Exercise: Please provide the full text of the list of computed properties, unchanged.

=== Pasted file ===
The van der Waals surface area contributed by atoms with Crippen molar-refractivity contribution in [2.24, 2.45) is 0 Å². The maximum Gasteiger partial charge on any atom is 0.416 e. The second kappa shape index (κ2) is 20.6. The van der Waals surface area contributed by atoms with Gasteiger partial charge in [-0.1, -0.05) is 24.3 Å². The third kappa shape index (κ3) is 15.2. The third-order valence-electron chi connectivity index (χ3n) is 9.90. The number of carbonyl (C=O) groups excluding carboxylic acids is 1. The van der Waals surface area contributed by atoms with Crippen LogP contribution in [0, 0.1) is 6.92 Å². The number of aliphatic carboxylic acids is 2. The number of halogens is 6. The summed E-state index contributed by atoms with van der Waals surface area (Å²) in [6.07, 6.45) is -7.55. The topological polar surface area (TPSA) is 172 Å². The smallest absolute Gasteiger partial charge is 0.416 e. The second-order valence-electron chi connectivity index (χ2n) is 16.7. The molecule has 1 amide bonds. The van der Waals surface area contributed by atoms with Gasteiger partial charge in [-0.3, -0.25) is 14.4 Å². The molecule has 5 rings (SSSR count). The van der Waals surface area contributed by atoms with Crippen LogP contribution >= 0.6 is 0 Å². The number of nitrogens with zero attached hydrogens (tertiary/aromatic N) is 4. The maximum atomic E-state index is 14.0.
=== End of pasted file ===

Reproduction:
The van der Waals surface area contributed by atoms with Crippen molar-refractivity contribution in [2.24, 2.45) is 0 Å². The maximum Gasteiger partial charge on any atom is 0.416 e. The second kappa shape index (κ2) is 20.6. The van der Waals surface area contributed by atoms with Gasteiger partial charge in [-0.1, -0.05) is 24.3 Å². The third kappa shape index (κ3) is 15.2. The third-order valence-electron chi connectivity index (χ3n) is 9.90. The number of carbonyl (C=O) groups excluding carboxylic acids is 1. The van der Waals surface area contributed by atoms with Crippen LogP contribution in [0, 0.1) is 6.92 Å². The number of aliphatic carboxylic acids is 2. The number of halogens is 6. The summed E-state index contributed by atoms with van der Waals surface area (Å²) in [6.07, 6.45) is -7.55. The topological polar surface area (TPSA) is 172 Å². The smallest absolute Gasteiger partial charge is 0.416 e. The second-order valence-electron chi connectivity index (χ2n) is 16.7. The molecule has 1 amide bonds. The van der Waals surface area contributed by atoms with Gasteiger partial charge in [-0.3, -0.25) is 14.4 Å². The molecule has 5 rings (SSSR count). The van der Waals surface area contributed by atoms with Crippen LogP contribution >= 0.6 is 0 Å². The number of nitrogens with zero attached hydrogens (tertiary/aromatic N) is 4. The maximum atomic E-state index is 14.0.